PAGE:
Purchasing hops for planting
Start with healthy hop plants or rhizomes bought from a reputable source.
October 10, 2012 - Author: Diane Brown, and Rob Sirrine, Michigan State University Extension
Now that harvest season for hops is over, you may be thinking about increasing the size of your hop yard for next year, or maybe you are just starting out and ordering plants for the first time. Hops are a deep-rooted perennial plant difficult to remove once they are established. Growing hops takes a minimum of three years to get a full crop, and a hop yard represents a sizeable investment. There are a number of pests and diseases that you don’t want to get established in your hop yard, including hop stunt viroid and other viruses, downy mildew, Verticillium wilt, crown gall, rootknot nematode and hop cyst nematode.
It pays to start with high quality plants that were propagated from certified stock and to purchase plants from a reputable source. There are many places to purchase hop rhizomes or plants online, and what you get may be of variable quality. You may be interested to know that sales of nursery stock online are regulated just like any other sales. All states have laws that require people selling nursery stock to have a nursery dealer’s license, whether they sell it online or at a physical location or both.
For example, according to Mike Bryan, nursery and export program specialist with the Michigan Department of Agriculture and Rural Development (MDARD), all nursery stock grown in Michigan is inspected at least once a year by highly trained inspectors. MDARD also conducts spot dealer inspections to make sure nursery stock is free of pests and diseases. During these inspections, MDARD staff will also assure that the nursery stock is of the size and grade advertised; that it is the variety described on the label; and that it is being cared for in a manner that will assure the plants will survive.
There are no specific quarantines in Michigan against any pest or disease of hops, but the sale of weakened, dead or dying plants is considered a violation of Michigan’s nursery law. According to state law, the nursery stock being sold must have undergone a visual inspection and be apparently free of pests and diseases. However, bear in mind that not all pests and diseases can be detected from a visual inspection. Your best protection is to purchase plants that have been grown from certified stock and to know your source.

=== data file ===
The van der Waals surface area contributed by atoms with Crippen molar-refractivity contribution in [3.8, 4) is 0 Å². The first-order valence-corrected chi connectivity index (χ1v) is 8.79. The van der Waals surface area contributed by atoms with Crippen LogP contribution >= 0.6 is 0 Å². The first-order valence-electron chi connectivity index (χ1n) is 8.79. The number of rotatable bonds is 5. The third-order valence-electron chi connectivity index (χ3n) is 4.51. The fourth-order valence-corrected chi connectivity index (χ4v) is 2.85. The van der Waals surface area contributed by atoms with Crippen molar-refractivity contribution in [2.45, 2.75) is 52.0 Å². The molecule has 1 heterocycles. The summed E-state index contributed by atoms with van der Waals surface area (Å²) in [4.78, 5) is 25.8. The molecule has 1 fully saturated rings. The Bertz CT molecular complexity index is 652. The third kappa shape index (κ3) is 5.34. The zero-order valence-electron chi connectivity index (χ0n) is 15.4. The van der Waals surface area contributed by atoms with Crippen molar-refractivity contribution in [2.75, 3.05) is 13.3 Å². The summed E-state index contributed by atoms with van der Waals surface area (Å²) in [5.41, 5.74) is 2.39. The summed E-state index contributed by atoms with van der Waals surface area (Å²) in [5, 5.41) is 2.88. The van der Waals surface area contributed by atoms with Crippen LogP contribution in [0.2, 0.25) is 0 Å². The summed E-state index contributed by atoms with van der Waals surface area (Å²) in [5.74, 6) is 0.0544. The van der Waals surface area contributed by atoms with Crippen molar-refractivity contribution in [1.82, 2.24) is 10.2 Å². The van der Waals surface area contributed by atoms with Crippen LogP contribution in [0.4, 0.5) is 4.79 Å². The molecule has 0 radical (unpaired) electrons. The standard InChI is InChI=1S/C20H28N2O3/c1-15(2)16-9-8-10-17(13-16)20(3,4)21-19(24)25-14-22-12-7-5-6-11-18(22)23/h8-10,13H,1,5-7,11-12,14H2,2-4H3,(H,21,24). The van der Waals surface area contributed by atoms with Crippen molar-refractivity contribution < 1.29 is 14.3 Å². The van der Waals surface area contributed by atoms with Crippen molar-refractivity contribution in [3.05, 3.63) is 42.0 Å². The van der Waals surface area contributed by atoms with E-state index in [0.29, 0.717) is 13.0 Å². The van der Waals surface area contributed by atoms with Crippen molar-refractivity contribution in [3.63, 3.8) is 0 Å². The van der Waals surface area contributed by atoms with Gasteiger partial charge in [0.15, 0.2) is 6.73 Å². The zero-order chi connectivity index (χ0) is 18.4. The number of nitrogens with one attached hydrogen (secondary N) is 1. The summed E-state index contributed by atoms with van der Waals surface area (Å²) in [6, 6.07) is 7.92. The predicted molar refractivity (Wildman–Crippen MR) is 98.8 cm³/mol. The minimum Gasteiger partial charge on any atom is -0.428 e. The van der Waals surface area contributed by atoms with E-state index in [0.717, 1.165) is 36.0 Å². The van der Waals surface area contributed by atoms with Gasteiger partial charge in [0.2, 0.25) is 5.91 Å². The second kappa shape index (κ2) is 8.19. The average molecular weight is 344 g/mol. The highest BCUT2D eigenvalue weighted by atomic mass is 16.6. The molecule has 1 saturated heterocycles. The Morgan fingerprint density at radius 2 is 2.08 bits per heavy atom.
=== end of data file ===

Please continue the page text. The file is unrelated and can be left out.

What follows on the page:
The National Clean Plant Network for Hops (NCPN-Hops), one of five specialty crop groups funded through the Farm Bill, is located at Washington State University’s Agriculture Research and Extension Center in Prosser, Wash. Scientists focus on identifying and eliminating diseases caused by viruses that reduce hop yields and quality. Hops were added to the NCPN in 2010 and since then, many varieties have undergone testing to ensure they are certified disease-free.
The absolute best way to ensure you are starting off on the right foot is to purchase a certified plant from the National Clean Plant Network and have it propagated locally or propagate it yourself. Learn more about which certified varieties are available and how to propagate your own plants.
If you do choose to purchase plants or rhizomes from out-of-state, the Department of Agriculture in the state where the business is located can be contacted if there are questions about whether or not the firm is licensed. For a list of Departments of Agriculture by state, go to the National Plant Board Membership page and click on the name of the state in the list or on the state on the map. Either will bring up the website for that state’s Department of Agriculture and the name of a person to contact to verify whether or not the firm in question is licensed to sell nursery stock.
In summary, bargain rhizomes are no bargain when they come from unlicensed hop nurseries and can be a starting place for introducing diseases and pests into your hop yard.